NASA Antares Report & OIG Concerns About Astronaut Health

Antares Explodes Credit NASA

Antares Explodes Credit NASA

Two NASA reports released late this week bring to mind the old adage “we don’t know what we don’t know.”

The first concerns the explosion of an Orbital Sciences, (now Orbital ATK ) Antares booster carrying a Cygnus cargo ship to the International Space Station on October 28th 2014. One year later, a NASA Independent Review Team has been unable to pin down the cause, which comes as no surprise given the fact that Orbital Sciences and engine supplier Aerojet were unable to agree either, with each blaming the other.

The NASA report actually adds to the confusion, suggesting that besides the two possible failure modes argued by the companies; either foreign object debris (FOD) entering the LOX turbopump and causing a bearing to fail, (the Aerojet suggestion) or simple failure to detect a bad bearing which was the result of a manufacturing error, (the Orbital argument), the bearing may have suffered from poor design in the first place.

Given that Aerojet paid Orbital ATK $50 million to settle any outstanding issues and take back title to the 10 remaining engines AJ-26/NK-33 engines which are now basically useless, the precise root cause will likely never be determined. On the bright side, the ten best Halloween costume contest winners at Aerojet may get to take home a unique, if somewhat unwieldy paperweight.

The second NASA report comes from the Office of Inspector General, and looks at the agency’s overall approach to astronaut health as it prepares for the “Journey to Mars.” It did not like what it found.

From the Executive Summary:

“Although NASA continues to improve its process for identifying and managing health and human performance risks associated with space flight, we believe that given the current state of knowledge, the Agency’s risk mitigation schedule is optimistic and NASA will not develop countermeasures for many deep space risks until the 2030s, at the earliest. One of the major factors limiting more timely development of countermeasures is uncertainty about the mass, volume, and weight requirements of deep space vehicles and habitats. Moreover, even as NASA gains additional knowledge about its vehicles and habitats and the effects of radiation and other space conditions on the human body, the Agency may be unable to develop countermeasures that will lower the risk to deep space travelers to a level commensurate with NASA standards for low Earth orbit missions. Accordingly, the astronauts chosen to make at least the initial forays into deep space may have to accept a higher level of risk than those who fly International Space Station missions. We also found that NASA cannot accurately report the true costs of developing countermeasures for the identified risks.”

The audit is fairly extensive, and covers a wide range of potential risks to astronaut health, with the general finding being that the agency’s approach is very much stovepiped, with little in the way of broad cross disciplinary work.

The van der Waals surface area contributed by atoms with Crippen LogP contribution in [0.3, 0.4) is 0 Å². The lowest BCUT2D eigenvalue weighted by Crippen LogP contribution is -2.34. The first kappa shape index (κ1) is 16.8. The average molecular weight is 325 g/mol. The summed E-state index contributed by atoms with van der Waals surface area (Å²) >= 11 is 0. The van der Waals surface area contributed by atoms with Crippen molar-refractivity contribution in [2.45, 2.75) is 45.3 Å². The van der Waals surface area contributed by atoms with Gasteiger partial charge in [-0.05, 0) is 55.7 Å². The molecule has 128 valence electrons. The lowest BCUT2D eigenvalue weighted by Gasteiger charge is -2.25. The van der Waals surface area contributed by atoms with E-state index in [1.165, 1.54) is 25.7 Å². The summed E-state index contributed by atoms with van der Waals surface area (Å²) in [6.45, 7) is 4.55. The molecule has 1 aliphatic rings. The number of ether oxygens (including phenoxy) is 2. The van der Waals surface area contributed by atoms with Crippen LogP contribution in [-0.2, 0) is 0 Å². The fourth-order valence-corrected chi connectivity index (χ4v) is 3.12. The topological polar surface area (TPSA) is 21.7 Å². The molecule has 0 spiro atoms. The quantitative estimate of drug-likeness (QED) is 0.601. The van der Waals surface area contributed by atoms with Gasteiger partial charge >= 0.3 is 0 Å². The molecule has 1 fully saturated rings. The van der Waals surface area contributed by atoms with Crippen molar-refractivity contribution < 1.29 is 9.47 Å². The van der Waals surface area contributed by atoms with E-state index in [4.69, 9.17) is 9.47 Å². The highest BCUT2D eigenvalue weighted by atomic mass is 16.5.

An observation:

From a big picture perspective, one major issue NASA’s OIG completely overlooks, as does the agency itself, is the likely contribution to mitigating certain heath risks (vision, bone and muscle loss) which can be made by generating artificial gravity through rotating structures. And it is not as if doing so necessarily requires the type of large vessels portrayed in Interstellar, or The Martian. For the moment at least, it appears as though NASA is planning on sending its astronauts to a least Martian orbit sometime within the next 25 years without ever having conducted any serious experimentation on the issue.

There is enormous irony here where ISS is involved. One of the primary reasons for building ISS was to conduct long term research into the effect of zero-G on the human body. The partner nations have now cumulatively spent nearly $100 billion on that effort, and while there has been definite progress in certain areas such as the role of nutrition in bone loss, we still keep finding new issues, such as vision impairment. The bottom line is that while zero-G presents a manageable problem, you certainly wouldn’t want your starting quarterback to take a vacation in space the week before the Super Bowl, and you don’t want your best an brightest arriving on Mars in poor shape either.

So what to do?

Every trash laden cargo vessel departing ISS only to burn up in the atmosphere is 50% of a potential large scale artificial gravity experiment requiring two such vessels and a tether.



Posted in: Mars, NASA

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3 Comments on "NASA Antares Report & OIG Concerns About Astronaut Health"

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  1. Keith Pickering says:

    It’s shocking that in 2015 NASA hasn’t even *experimented* with rotation for this purpose. Especially considering it was first proposed, when? Back in about 1947, or something?

  2. PK Sink says:

    I’d love to see Nasa do that. But how do you berth or dock to something like that?

  3. Tsiolkovsky mentioned using rotation for artificial gravity in space in 1903. SSI is promoting tests of this. For a one-time test, one could redock with the rocket body that brought one up, and then spin the systemt up. The simplest thing to do is to despin before undocking, which could be done electromagnetically in LEO. For a more permanent facility, I would recommend a despun docking adapter at the rotation center. Dual spin spacecraft were common decades ago, for communications satellites. Rotating the entire spacecraft has also been considered–see 2001 A Space Odyssey, for instance.

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